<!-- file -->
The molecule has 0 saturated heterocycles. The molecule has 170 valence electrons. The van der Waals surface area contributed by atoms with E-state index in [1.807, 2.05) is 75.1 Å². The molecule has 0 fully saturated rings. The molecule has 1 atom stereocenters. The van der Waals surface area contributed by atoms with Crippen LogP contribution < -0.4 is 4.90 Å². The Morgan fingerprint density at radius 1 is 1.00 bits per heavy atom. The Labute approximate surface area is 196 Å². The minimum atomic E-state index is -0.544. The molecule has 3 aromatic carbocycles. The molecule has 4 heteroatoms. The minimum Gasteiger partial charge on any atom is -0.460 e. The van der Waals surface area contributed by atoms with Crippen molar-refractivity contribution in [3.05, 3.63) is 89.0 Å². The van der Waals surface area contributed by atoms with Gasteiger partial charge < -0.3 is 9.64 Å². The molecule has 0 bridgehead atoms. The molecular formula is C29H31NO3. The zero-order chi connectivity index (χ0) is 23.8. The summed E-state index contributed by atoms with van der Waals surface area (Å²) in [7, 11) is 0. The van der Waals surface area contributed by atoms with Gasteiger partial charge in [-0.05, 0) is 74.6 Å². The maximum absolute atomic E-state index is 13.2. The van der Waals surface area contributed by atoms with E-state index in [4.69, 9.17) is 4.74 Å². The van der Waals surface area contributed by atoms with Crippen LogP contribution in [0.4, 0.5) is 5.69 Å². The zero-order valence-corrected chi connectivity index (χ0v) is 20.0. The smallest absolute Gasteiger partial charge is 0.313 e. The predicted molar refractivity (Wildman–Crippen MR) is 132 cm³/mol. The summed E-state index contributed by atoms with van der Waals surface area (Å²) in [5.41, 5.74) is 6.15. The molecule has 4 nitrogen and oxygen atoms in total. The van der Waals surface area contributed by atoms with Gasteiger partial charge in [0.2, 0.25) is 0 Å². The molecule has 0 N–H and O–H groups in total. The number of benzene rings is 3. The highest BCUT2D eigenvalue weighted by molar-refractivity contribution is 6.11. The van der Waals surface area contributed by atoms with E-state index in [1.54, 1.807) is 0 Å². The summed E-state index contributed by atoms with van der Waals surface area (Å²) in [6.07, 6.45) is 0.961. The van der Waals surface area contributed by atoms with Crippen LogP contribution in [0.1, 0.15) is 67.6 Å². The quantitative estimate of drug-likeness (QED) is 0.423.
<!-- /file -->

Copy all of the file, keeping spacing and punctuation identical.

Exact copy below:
The molecule has 0 saturated heterocycles. The molecule has 170 valence electrons. The van der Waals surface area contributed by atoms with E-state index in [1.807, 2.05) is 75.1 Å². The molecule has 0 fully saturated rings. The molecule has 1 atom stereocenters. The van der Waals surface area contributed by atoms with Crippen LogP contribution < -0.4 is 4.90 Å². The Morgan fingerprint density at radius 1 is 1.00 bits per heavy atom. The Labute approximate surface area is 196 Å². The minimum atomic E-state index is -0.544. The molecule has 3 aromatic carbocycles. The molecule has 4 heteroatoms. The minimum Gasteiger partial charge on any atom is -0.460 e. The van der Waals surface area contributed by atoms with Crippen molar-refractivity contribution in [3.05, 3.63) is 89.0 Å². The van der Waals surface area contributed by atoms with Gasteiger partial charge < -0.3 is 9.64 Å². The molecule has 0 bridgehead atoms. The molecular formula is C29H31NO3. The zero-order chi connectivity index (χ0) is 23.8. The summed E-state index contributed by atoms with van der Waals surface area (Å²) in [7, 11) is 0. The van der Waals surface area contributed by atoms with Gasteiger partial charge in [-0.05, 0) is 74.6 Å². The maximum absolute atomic E-state index is 13.2. The van der Waals surface area contributed by atoms with E-state index in [4.69, 9.17) is 4.74 Å². The van der Waals surface area contributed by atoms with Crippen LogP contribution in [0.4, 0.5) is 5.69 Å². The zero-order valence-corrected chi connectivity index (χ0v) is 20.0. The smallest absolute Gasteiger partial charge is 0.313 e. The predicted molar refractivity (Wildman–Crippen MR) is 132 cm³/mol. The summed E-state index contributed by atoms with van der Waals surface area (Å²) in [5.41, 5.74) is 6.15. The molecule has 4 nitrogen and oxygen atoms in total. The van der Waals surface area contributed by atoms with Gasteiger partial charge in [0.2, 0.25) is 0 Å². The molecule has 0 N–H and O–H groups in total. The number of benzene rings is 3. The highest BCUT2D eigenvalue weighted by molar-refractivity contribution is 6.11. The van der Waals surface area contributed by atoms with E-state index in [1.54, 1.807) is 0 Å². The summed E-state index contributed by atoms with van der Waals surface area (Å²) in [6.07, 6.45) is 0.961. The van der Waals surface area contributed by atoms with Crippen LogP contribution in [0.1, 0.15) is 67.6 Å². The quantitative estimate of drug-likeness (QED) is 0.423.